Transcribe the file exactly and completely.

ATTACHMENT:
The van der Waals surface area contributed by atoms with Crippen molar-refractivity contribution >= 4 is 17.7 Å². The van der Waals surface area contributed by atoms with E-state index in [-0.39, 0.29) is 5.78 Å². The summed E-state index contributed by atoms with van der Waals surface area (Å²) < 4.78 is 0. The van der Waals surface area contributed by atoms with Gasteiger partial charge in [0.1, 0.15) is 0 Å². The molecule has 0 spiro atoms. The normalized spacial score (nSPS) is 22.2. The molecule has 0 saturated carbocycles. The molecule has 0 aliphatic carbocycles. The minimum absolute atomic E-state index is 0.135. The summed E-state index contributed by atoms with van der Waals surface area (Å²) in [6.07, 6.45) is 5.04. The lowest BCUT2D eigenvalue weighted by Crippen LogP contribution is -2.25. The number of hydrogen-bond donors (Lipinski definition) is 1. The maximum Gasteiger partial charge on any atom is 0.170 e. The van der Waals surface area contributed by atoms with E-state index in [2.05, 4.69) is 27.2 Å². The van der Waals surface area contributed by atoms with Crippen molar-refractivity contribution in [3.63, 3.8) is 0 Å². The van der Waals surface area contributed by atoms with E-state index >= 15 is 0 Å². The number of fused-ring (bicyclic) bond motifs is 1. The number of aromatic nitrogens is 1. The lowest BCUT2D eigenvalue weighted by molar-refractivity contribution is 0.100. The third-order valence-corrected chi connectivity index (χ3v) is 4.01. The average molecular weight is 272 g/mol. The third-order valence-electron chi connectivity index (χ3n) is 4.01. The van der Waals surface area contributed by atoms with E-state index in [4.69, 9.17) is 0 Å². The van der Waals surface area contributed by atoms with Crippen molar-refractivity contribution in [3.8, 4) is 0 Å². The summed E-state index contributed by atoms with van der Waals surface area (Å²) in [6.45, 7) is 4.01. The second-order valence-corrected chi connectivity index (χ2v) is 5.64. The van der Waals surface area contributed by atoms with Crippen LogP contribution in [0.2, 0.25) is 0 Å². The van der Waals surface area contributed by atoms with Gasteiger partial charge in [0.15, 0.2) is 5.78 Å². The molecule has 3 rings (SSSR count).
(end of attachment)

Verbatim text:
The van der Waals surface area contributed by atoms with Crippen molar-refractivity contribution >= 4 is 17.7 Å². The van der Waals surface area contributed by atoms with E-state index in [-0.39, 0.29) is 5.78 Å². The summed E-state index contributed by atoms with van der Waals surface area (Å²) < 4.78 is 0. The van der Waals surface area contributed by atoms with Gasteiger partial charge in [0.1, 0.15) is 0 Å². The molecule has 0 spiro atoms. The normalized spacial score (nSPS) is 22.2. The molecule has 0 saturated carbocycles. The molecule has 0 aliphatic carbocycles. The minimum absolute atomic E-state index is 0.135. The summed E-state index contributed by atoms with van der Waals surface area (Å²) in [6.07, 6.45) is 5.04. The lowest BCUT2D eigenvalue weighted by Crippen LogP contribution is -2.25. The number of hydrogen-bond donors (Lipinski definition) is 1. The maximum Gasteiger partial charge on any atom is 0.170 e. The van der Waals surface area contributed by atoms with E-state index in [2.05, 4.69) is 27.2 Å². The van der Waals surface area contributed by atoms with Crippen molar-refractivity contribution in [3.63, 3.8) is 0 Å². The van der Waals surface area contributed by atoms with E-state index >= 15 is 0 Å². The number of fused-ring (bicyclic) bond motifs is 1. The number of aromatic nitrogens is 1. The lowest BCUT2D eigenvalue weighted by molar-refractivity contribution is 0.100. The third-order valence-corrected chi connectivity index (χ3v) is 4.01. The average molecular weight is 272 g/mol. The third-order valence-electron chi connectivity index (χ3n) is 4.01. The van der Waals surface area contributed by atoms with E-state index in [4.69, 9.17) is 0 Å². The van der Waals surface area contributed by atoms with Crippen molar-refractivity contribution in [3.8, 4) is 0 Å². The summed E-state index contributed by atoms with van der Waals surface area (Å²) in [6.45, 7) is 4.01. The second-order valence-corrected chi connectivity index (χ2v) is 5.64. The van der Waals surface area contributed by atoms with Crippen LogP contribution in [0.2, 0.25) is 0 Å². The van der Waals surface area contributed by atoms with Gasteiger partial charge in [0.15, 0.2) is 5.78 Å². The molecule has 3 rings (SSSR count).